Author Archives: leahahawthorn

About leahahawthorn

Leah Hawthorn is the public affairs assistant for the Northeast Region. She has a passion for the outdoors and the wildlife that call it home.

Lazy Lawn Mowers Providing Habitat For Bees

Supporting your local bees and bugs at home just got easier. With pollinating insects on the decline, homeowners in western Massachusetts are looking to their own backyards as a way to help boost these populations. And you can too!

Pollinators are essential to the foods we eat and healthy ecosystems, and it’s important we protect them by providing habitat and food resources they need to survive. One way to improve habitat in suburban areas is by changing the way you manage your lawn, something we routinely mow every week without giving it a second thought. With new research, scientists are giving lawns new life.

A bee on clover. Photo by Brad Smith, Creative Commons (

Ecologist, Susannah Lerman at the USDA Forest Service and University of Massachusetts and other colleagues found that taking a “lazy lawn mower” approach to your lawn and mowing less frequently could encourage more bee habitat in suburban areas. Mowing every two weeks instead of weekly allows lawn flowers like clover and dandelions to bloom and gives a variety bees time to utilize them.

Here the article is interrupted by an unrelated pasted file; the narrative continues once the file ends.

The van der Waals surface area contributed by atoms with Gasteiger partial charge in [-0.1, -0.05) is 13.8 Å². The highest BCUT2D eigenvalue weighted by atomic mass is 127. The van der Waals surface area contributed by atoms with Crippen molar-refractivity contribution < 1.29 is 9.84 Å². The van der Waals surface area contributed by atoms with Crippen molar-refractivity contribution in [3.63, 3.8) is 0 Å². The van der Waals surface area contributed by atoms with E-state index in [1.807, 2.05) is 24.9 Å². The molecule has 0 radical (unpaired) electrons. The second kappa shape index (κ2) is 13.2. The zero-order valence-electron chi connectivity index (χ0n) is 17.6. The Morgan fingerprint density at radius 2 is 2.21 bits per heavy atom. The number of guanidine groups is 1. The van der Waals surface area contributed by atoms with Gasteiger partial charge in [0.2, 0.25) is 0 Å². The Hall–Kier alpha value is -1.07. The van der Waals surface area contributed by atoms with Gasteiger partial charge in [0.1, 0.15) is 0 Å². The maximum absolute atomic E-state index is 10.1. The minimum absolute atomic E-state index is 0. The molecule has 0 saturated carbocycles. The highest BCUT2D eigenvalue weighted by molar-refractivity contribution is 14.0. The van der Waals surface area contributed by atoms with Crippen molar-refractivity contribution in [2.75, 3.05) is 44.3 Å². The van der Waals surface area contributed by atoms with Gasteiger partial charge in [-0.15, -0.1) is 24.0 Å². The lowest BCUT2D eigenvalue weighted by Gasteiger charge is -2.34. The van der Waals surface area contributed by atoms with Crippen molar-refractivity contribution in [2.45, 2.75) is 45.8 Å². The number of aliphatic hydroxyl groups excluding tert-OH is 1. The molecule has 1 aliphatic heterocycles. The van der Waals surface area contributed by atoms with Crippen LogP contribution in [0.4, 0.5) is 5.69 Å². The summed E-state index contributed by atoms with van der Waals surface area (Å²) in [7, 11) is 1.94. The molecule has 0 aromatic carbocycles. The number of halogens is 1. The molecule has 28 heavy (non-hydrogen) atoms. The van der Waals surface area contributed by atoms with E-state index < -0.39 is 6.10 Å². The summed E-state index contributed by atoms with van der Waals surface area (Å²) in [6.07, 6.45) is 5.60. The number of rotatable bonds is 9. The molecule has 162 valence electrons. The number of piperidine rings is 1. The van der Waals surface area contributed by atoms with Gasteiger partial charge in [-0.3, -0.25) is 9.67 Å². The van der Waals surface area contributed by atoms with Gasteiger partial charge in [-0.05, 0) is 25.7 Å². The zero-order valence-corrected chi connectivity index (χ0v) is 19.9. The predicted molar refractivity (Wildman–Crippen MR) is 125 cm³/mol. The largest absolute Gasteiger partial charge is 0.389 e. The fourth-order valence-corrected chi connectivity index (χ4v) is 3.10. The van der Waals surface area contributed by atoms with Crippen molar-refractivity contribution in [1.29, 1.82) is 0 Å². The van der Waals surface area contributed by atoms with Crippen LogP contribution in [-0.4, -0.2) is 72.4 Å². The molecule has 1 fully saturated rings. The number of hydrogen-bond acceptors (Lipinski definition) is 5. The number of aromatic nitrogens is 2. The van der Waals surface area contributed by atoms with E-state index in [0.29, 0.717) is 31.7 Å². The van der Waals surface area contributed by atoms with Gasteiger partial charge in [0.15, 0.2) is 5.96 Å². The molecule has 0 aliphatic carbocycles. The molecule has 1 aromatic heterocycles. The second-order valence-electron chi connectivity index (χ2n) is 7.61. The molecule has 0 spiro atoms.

Lerman’s team, including Joan Milam at the University of Massachusetts Amherst, Alix Contosta at the University of New Hampshire and Christofer Bang at Arizona State University, and her research was supported by the National Science Foundation’s (NSF) and Engineering and Education for Sustainability (SEES) program. They discovered that lawns mowed every three weeks had as much as 2.5 times more lawn flowers and lawns mowed every two weeks had the greatest number of bees, though the bee species were less diverse.

Researchers Joan Milam and Laura Hilberg use a sweepnet to sample insects.

There’s other benefits too! Lerman says, “Mowing less frequently is practical, economical and a timesaving alternative to replacing lawns or even planting pollinator gardens.” By helping pollinators, you’re also helping the environment and cashing in on some extra summer R & R.

A bee habitat for solitary bees.

Don’t have a lawn? No worries! You can help in other ways too. Help a local school or community building reduce their mowing or plant a pollinator garden. Reducing your use of pesticides will also help our pollinating critters. Additionally, our native bees enjoy living alone, and bee bundles are the perfect nesting material for solitary bees. Learn how to make one here.

Learn more about this research here.

Inspiring Others Through Art

Today we’re hearing from Logan Sauer, a University of Maine student and former Youth Conservation Corps intern at Potomac River National Wildlife Refuge Complex in Virginia. Logan shares his love for the outdoors with others through his artwork and culinary skills, and his story is one you won’t soon forget.